Russian graffiti culture is a fascinating avenue often separated from accounts of Russian hip hop culture in academic literature.
However, given my ongoing project there is an expressed need to understand the history of graffiti art in Russia. In order to not bore you with all the details and semantic jargon that make up the Russian graffiti language, I will look at one of my main voices and developers of the subcultural artform. I’m talking about Oleg Basket, considered to be one of the first major voices in the Russian graffiti landscape, having begun in the 90s right at the time when hip hop was first becoming a cultural phenomenon.
Oleg was a member of one of the first breakdancing-rap groups in Russia, Bad Balance. At the time, MCing, rapping, and breakdance were all kinda blurred together, and if a group did one think they probably were thinking about or doing the other elements of hip hop culture too. It’s no surprise that Oleg was a member. But from this participation came the popularizing of graffiti culture, events being held which brought the community together and gave participants a sense of authentic fraternity during some of Russia’s most challenging developmental moments. In 1994, the Center of Hip Hop Culture opened in Moscow, the emanant DJ Vlad Valov hosting classes there. By the late 90s, Russian graffiti culture had grown to such a degree that there was a diverse ecosystem of different groups testing each other’s skills and venues and events created where such teams could come together. In the late 90s, subway “bombing” (quick graffiti of public spaces) became a cultural norm, and as Russian society was undergoing its first post-Soviet trauma, youth were echoing this feeling of uncertainty on the walls and spaces of Russian society.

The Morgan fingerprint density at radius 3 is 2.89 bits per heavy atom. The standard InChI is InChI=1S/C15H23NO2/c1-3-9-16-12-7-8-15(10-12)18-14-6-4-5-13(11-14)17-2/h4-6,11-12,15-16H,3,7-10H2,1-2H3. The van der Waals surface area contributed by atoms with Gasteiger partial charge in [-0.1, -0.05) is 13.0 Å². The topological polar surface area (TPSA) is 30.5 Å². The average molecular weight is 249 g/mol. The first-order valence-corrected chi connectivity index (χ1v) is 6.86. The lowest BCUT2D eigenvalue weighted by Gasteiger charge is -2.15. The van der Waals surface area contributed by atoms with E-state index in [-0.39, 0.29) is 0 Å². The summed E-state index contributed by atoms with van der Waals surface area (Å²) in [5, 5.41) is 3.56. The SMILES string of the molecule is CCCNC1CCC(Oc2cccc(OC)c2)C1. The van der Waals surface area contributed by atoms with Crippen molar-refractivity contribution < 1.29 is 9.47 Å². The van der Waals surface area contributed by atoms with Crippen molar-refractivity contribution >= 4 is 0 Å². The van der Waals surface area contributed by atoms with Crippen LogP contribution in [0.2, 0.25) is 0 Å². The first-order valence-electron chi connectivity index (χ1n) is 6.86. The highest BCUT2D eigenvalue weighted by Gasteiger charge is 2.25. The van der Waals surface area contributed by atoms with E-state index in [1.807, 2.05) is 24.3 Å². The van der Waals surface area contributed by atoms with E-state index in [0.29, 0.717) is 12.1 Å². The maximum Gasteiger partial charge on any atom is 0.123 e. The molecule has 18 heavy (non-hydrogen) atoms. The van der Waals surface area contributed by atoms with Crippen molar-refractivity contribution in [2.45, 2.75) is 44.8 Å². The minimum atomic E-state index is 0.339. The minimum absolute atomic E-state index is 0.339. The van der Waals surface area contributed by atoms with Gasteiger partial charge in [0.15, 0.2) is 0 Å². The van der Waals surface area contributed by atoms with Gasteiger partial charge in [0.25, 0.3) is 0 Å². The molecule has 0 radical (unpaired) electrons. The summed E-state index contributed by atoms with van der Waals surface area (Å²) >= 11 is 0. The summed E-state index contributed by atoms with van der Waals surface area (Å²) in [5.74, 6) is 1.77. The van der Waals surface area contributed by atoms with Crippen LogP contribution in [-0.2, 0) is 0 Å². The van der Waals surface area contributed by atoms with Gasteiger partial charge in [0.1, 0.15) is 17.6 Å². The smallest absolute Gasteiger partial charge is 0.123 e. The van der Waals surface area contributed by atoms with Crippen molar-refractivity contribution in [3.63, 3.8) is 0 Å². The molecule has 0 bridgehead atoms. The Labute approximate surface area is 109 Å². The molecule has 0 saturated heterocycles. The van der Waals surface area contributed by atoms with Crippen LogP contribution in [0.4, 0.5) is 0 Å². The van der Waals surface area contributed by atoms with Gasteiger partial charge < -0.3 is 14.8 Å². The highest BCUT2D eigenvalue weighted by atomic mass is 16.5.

At the turn of the 21st century, the group called “Rus Crew” was formed. As recounted by member Worm, a second-generation member, the group was formed by Anton Make (Make), Philip Tek (Tek), Ilya Kamar (Kamar) and Lesha Se (Se). Oleg was a second-generation member along with Worm. The group’s focus was showing to the world that Russian graffiti culture is not delayed or insufficient. Rather, by using the word “Rus,” the group could convey the legitimacy of the Russian graffiti culture to others.
“The name of our team “RUS” was a message from us to colleagues and like-minded people around the world. The news that we are from Russia and that everything is in order with our style here. That we are not smearing paint on the wall with our bast shoes.”Worm (Petrograff 2019)